Most phishing links disappear within a day of going online
Here today, gone tomorrow – literally.
In a world of cyber risks, falling victim to phishing attacks remains one of the most significant things that can befall someone. But how those attacks are planned and launched is largely unknown. Until now.
A new study by Kaspersky analysed how long phishing pages survive as well as the signs they show when they become inactive, giving an insight into the way that cybercriminals launch and plan their attacks. The analysis looked at 5,310 links between July and August 2021, captured by Kaspersky’s anti-phishing engine. Over a 30-day period from the moment a “phishing” verdict was assigned to a page, the analysis program checked each link every two hours and saved the response code issued by the server as well as the text of the retrieved HTML page.
The goal was to see how long phishing pages existed in the wild, and how they changed over time to adapt to people’s attitudes to them. From that information, it’s possible to see the lifecycle of phishing pages, and to understand how quick a moving target the attackers using phishing are utilising.
Online for just hours
Of the 5,310 links analysed throughout the process, 1,784 disappeared or were inactive, based on the analysis, within the first day of being found by the program. That may make it seem like you have a matter of days, rather than hours, in which to react to potential phishing attacks and try to take them offline. But it’s even more rapid than that.
“In the majority of cases, the page was already inactive within the first few hours of its life,” Kaspersky write.
In just 30 days, 3,791 (71.4%) of the pages stopped showing signs of phishing activity.
Moreover, a quarter of all the pages were already inactive just 13 hours after they began to be monitored, while half of the pages survived for no more than 94 hours.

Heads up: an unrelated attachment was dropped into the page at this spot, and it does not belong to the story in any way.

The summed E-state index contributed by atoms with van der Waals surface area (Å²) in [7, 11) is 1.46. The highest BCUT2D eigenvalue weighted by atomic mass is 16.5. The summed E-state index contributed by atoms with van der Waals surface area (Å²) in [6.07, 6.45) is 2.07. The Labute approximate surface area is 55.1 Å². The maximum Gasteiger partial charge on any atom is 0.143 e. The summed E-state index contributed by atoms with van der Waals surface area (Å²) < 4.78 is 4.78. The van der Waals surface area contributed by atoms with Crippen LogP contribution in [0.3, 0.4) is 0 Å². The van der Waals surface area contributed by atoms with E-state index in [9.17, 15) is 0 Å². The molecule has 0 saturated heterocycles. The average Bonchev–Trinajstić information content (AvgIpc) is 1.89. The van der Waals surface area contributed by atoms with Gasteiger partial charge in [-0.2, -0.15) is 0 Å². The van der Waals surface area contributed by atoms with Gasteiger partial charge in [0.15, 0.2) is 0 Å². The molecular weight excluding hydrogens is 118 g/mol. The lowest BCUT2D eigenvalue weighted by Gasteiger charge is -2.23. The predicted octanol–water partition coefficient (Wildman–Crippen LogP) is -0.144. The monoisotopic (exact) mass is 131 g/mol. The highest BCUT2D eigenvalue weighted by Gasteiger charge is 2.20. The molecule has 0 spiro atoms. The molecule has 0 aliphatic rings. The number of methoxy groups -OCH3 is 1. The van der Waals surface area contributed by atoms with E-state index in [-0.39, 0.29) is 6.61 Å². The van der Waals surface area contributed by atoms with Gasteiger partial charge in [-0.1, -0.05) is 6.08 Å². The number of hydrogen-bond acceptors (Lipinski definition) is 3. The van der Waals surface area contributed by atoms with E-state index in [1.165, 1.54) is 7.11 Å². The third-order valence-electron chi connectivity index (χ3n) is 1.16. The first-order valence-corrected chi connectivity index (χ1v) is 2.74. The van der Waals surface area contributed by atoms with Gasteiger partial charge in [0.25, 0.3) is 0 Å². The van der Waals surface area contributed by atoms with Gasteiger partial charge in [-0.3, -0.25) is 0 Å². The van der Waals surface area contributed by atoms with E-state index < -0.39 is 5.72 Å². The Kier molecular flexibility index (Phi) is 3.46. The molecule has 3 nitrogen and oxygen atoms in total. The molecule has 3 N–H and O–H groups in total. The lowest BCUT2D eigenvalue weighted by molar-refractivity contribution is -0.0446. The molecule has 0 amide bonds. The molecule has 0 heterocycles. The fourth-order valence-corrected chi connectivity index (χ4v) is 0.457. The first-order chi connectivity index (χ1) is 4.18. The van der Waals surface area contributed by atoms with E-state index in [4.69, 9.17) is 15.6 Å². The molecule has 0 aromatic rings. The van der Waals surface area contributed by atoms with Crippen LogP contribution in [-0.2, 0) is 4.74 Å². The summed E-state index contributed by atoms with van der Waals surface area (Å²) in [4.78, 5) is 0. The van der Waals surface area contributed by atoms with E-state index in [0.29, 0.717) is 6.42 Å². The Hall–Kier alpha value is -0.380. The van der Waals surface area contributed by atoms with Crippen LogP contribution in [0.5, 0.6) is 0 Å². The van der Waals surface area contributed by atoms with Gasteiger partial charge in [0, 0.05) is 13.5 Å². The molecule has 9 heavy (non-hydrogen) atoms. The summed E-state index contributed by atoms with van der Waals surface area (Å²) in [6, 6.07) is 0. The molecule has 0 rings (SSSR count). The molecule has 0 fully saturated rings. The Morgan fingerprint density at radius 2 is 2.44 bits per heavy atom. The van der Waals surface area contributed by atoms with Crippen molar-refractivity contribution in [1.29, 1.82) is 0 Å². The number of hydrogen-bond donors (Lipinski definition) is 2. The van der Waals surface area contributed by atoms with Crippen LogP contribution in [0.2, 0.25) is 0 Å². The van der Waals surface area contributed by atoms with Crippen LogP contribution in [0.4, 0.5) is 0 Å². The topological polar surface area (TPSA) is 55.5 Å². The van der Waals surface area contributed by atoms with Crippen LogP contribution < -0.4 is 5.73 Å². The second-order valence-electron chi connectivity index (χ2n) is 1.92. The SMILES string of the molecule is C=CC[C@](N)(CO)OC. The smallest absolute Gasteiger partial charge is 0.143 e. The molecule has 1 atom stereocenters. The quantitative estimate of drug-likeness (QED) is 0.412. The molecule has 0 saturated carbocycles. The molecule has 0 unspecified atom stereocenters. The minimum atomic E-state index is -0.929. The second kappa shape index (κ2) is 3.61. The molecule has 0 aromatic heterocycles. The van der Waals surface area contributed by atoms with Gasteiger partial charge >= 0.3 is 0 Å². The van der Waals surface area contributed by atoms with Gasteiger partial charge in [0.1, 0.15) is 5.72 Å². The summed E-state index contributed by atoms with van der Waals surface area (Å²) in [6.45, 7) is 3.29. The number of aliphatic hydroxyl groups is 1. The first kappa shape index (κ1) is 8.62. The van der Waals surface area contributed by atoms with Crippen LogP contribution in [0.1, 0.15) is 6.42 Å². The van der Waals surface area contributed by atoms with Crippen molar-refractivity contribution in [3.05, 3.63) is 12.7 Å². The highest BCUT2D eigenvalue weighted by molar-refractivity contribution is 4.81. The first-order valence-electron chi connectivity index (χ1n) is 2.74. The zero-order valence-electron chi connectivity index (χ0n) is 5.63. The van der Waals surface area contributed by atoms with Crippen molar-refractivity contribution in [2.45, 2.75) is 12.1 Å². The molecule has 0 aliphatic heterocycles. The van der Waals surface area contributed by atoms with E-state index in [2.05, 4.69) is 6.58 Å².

Most of the sites that were used ended up timing out when they were requested, while others had a domain name resolution error. What was most telling about such pages was that they rarely changed while they were online: they existed in a binary life of being online or offline.
PUBG and dating sites the main targets
In terms of what the phishing sites were trying to mimic in order to ensnare their victims, the majority – 77% of those that did change what they looked like – were sites that tried to pass themselves off as similar to PUBG, a popular video game. A further 10% were echoing dating sites in their attempt to hoodwink their victims, while a further 5% were webmail lookalikes.
“This could have something to do with the fact that PUBG runs alternating temporary events,” says Kaspersky. “Given that cybercriminals want to make their phishing pages convincing and therefore as topical as possible, they periodically change the content of pages to keep up with the new season.”
Criminals, perhaps sensing the potential bounties if they manage to trick their victims, weren’t afraid to spend cash on domains designed to hoodwink people.
Phishing pages most frequently use established well-known domains such as .org and .com.
However, the .xyz domain is also popular, possibly because you can register a new domain at a low cost or for free, making it convenient for creating one-day websites.
It’s therefore vital, if you’re a business or a regular internet browser, to be cautious about which links you click, and to be aware that whatever you see today online may well disappear tomorrow. Take care out there, and make sure you’re double-checking everything before giving away private information.